West Coast: High pressure out west keeps inland regions warm as marine layer conditions continue along the coast with near average temperatures into the weekend. A deepening trough from the north brings increased marine layer conditions and unseasonably cool temperatures early next week.
Mexico: To the South, Mexico is bracing for Tropical Storm Franklin, expected to reach mainland Mexico Thursday. Franklin will likely reach hurricane status before crossing South Central Mexico Thursday into the weekend. Widespread showers and thunderstorms will impact much of Mexico as this storm moves onshore and dissipates inland.
Florida: This region will endure typical showers and thunderstorms and seasonal temperatures through the week.
Mexico: Mexico is enduring wet weather in the tomato growing regions which is reducing tomato production significantly.
Southeast: Tennessee, South Carolina, Alabama and Virginia all received multiple days of rain this week, which has curtailed harvest and affected quality. Little to no tomato harvest is currently happening at this time.
Central California: Tomato crops were impacted during the planting season by heavy spring rains. Once tomato harvest commenced, several long periods of 105-108 degree temperatures pushed production ahead of schedule and generated the current gaps in harvest schedules going forward. With the erratic tomato supplies back east and in Mexico, California continues to be pushed as the primary tomato supply source for the entire U.S., and markets remain active. Best quality tomatoes are still tracking in the mid to high teens.
Baja California: Continued limited water supplies has significantly reduced tomato production this summer to become virtually non-existent. Markets are in the high teens for the few supplies available on both round and roma tomatoes.
Lemons: Domestic lemon supplies continue to be limited and demand is very strong. We are seeing a little relief as Chilean and Mexican lemons are arriving in better volumes.
Limes: We are faced with a storm that started hitting late Tuesday and is expected to peak in Veracruz, Mexico on Thursday. Heavy rain is being reported and growers were not able to harvest due to the rain and winds Tuesday. Quality will suffer and the market is rising. We will have more updates as things progress. Current quality is good with partial styler showing up in a few lots. Shippers are running the limes more than once to assure good quality upon arrival.
Iceberg Lettuce: The iceberg lettuce market is steady with more than adequate supplies to meet current demand. Quality has suffered only slightly from the recent heat and humidity with some lots showing fringe/tip burn and an occasional varnish reported. For the near term we see no change in the market.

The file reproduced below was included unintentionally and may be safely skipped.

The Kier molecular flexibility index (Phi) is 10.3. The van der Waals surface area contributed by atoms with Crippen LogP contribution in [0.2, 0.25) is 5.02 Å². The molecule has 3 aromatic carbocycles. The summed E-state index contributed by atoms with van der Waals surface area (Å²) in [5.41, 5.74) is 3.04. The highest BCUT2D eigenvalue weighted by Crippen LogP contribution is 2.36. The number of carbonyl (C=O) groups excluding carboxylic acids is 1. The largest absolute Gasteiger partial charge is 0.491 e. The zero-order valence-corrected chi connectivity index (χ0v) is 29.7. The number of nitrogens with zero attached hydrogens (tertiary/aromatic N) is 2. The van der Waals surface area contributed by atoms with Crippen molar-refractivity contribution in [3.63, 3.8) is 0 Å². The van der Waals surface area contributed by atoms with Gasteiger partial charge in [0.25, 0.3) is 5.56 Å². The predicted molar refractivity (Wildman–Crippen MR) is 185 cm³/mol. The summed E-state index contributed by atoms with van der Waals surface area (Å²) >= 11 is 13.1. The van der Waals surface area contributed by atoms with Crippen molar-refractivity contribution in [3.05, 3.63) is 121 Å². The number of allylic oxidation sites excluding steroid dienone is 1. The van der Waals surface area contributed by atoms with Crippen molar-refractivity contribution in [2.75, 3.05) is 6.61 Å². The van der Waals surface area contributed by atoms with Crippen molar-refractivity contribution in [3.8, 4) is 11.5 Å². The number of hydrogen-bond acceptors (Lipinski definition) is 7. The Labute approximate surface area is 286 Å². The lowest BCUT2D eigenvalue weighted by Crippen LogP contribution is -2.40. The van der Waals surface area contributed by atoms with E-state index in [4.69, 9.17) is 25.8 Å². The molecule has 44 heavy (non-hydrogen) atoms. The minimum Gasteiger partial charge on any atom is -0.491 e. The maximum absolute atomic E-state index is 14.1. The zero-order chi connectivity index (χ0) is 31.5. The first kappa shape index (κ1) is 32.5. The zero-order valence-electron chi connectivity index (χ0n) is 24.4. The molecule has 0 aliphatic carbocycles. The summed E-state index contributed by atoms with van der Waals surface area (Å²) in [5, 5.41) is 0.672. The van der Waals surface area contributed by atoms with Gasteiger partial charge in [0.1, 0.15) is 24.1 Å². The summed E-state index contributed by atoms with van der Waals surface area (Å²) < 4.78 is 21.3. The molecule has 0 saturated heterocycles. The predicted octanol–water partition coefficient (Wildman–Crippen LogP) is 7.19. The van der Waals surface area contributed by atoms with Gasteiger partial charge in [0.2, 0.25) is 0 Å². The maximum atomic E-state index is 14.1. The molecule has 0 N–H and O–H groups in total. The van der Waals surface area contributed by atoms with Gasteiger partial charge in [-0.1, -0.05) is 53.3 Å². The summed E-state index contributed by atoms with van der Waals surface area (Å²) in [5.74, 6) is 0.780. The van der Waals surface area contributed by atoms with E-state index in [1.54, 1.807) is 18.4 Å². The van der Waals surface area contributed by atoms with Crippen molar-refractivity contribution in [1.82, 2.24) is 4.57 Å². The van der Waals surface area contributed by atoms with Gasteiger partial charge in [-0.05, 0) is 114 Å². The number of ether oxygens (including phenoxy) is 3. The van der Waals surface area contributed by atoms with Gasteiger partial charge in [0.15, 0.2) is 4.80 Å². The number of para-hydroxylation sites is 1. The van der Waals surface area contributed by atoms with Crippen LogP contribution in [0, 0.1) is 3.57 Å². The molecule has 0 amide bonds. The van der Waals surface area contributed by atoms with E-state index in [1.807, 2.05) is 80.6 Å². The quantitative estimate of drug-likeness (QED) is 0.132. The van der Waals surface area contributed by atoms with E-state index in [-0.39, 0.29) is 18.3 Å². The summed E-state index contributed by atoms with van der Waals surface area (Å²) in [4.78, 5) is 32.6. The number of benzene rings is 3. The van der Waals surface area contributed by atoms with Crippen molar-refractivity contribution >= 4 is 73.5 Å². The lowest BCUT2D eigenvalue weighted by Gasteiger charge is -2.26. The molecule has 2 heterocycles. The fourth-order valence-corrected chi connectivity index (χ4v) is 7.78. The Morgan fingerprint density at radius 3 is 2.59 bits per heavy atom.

Leaf Lettuce: The market on romaine, red and green leaf is steady with light demand and good supplies. Size and weight on all has been very good. The recent heat and humidity experienced in the growing regions has led to some issues with tip burn and fringe burn; though they have been fairly limited in scope. We expect to see the market continue to be steady well into next week.
Mexico: This summer’s crop is small with limited availability. Harvest is slowing down to get us through August and into September. Mexican growers continue to raise field prices as U.S. importers push to share this limited amount of fruit. Demand exceeds supplies as the U.S. market is pushing upward rapidly. This looks to be a continued trend. The crop is currently peaking on 60s and smaller, with mostly #1 fruit and a small percentage of 32s. Relief is not expected until we see the first of the Chilean imports towards the end of August. Mexico's new main crop is expected to start mid-September if maturity level of the fruit is there to harvest.
California: Harvest is nearing its completion for the year. This will be the last week on any real useable volume, with approximately two additional weeks of limited availability before completion. Sizes are peaking on 48s with limited volume of 60s and smaller.
The quality of cilantro continues to be the story. We are still seeing black to brown spotting, yellow leaves, and slimy decay. The market is holding firm at much higher than normal prices. This trend will likely continue into next week.
Eastern Bells: Green Bells are in good supply with all the northern tier states in production. Michigan, Ohio, New Jersey, Pennsylvania, New York, and Connecticut are all in good production so buyers have multiple options to choose from. Reports from all areas are showing good quality. This trend should continue well into next week.
Western Bells: Green Bell Pepper supplies have improved, peaking on large #1 followed by choice grade out of Fresno, Ca. We will see increased availability as we move through the week. Red bells are in shorter supply this week due to lighter harvest in the central valley. Better demand on choice grade followed by #1 25lb and 15lb, Yellow bells are very limited on field grown in California. Transitions: Red bell peppers are finishing in Fresno, CA and will increase in production from the California Central Coast as we move through August.
Markets are steady on all sizes of yellow and red onions out of all shipping points. Supplies of Colossal Yellows and larger out of the New Mexico growing area are limited but adequate. New Mexico and California are still the main shipping points. Supplies of yellow and red onions out of Washington have started with building supplies. This is keeping the market in check. Idaho will break ground in a very light way next week with yellow onions. White onions are in a demand exceeds supply situation due to quality and limited supplies. This looks to be the case until supplies come on board from Washington and Idaho in a couple of weeks.